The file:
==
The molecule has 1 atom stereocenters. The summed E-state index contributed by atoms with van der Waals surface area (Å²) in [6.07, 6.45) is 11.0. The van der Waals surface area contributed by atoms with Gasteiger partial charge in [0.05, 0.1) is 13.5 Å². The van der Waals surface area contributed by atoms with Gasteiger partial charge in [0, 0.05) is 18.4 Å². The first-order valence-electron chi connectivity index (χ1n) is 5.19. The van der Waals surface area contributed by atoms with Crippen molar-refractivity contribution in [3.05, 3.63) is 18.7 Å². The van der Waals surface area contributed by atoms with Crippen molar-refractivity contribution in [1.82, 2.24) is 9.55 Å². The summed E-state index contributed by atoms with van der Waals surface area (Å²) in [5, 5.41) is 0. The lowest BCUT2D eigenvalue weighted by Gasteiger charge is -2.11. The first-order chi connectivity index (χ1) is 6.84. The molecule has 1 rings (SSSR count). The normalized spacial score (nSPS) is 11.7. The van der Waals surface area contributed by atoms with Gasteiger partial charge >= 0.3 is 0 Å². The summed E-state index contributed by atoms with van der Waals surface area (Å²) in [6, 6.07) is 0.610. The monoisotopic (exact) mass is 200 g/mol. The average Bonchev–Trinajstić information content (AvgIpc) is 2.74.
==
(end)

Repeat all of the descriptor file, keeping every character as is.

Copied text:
The molecule has 1 atom stereocenters. The summed E-state index contributed by atoms with van der Waals surface area (Å²) in [6.07, 6.45) is 11.0. The van der Waals surface area contributed by atoms with Gasteiger partial charge in [0.05, 0.1) is 13.5 Å². The van der Waals surface area contributed by atoms with Gasteiger partial charge in [0, 0.05) is 18.4 Å². The first-order valence-electron chi connectivity index (χ1n) is 5.19. The van der Waals surface area contributed by atoms with Crippen molar-refractivity contribution in [3.05, 3.63) is 18.7 Å². The van der Waals surface area contributed by atoms with Crippen molar-refractivity contribution in [1.82, 2.24) is 9.55 Å². The summed E-state index contributed by atoms with van der Waals surface area (Å²) in [5, 5.41) is 0. The lowest BCUT2D eigenvalue weighted by Gasteiger charge is -2.11. The first-order chi connectivity index (χ1) is 6.84. The molecule has 1 rings (SSSR count). The normalized spacial score (nSPS) is 11.7. The van der Waals surface area contributed by atoms with Gasteiger partial charge >= 0.3 is 0 Å². The summed E-state index contributed by atoms with van der Waals surface area (Å²) in [6, 6.07) is 0.610. The monoisotopic (exact) mass is 200 g/mol. The average Bonchev–Trinajstić information content (AvgIpc) is 2.74.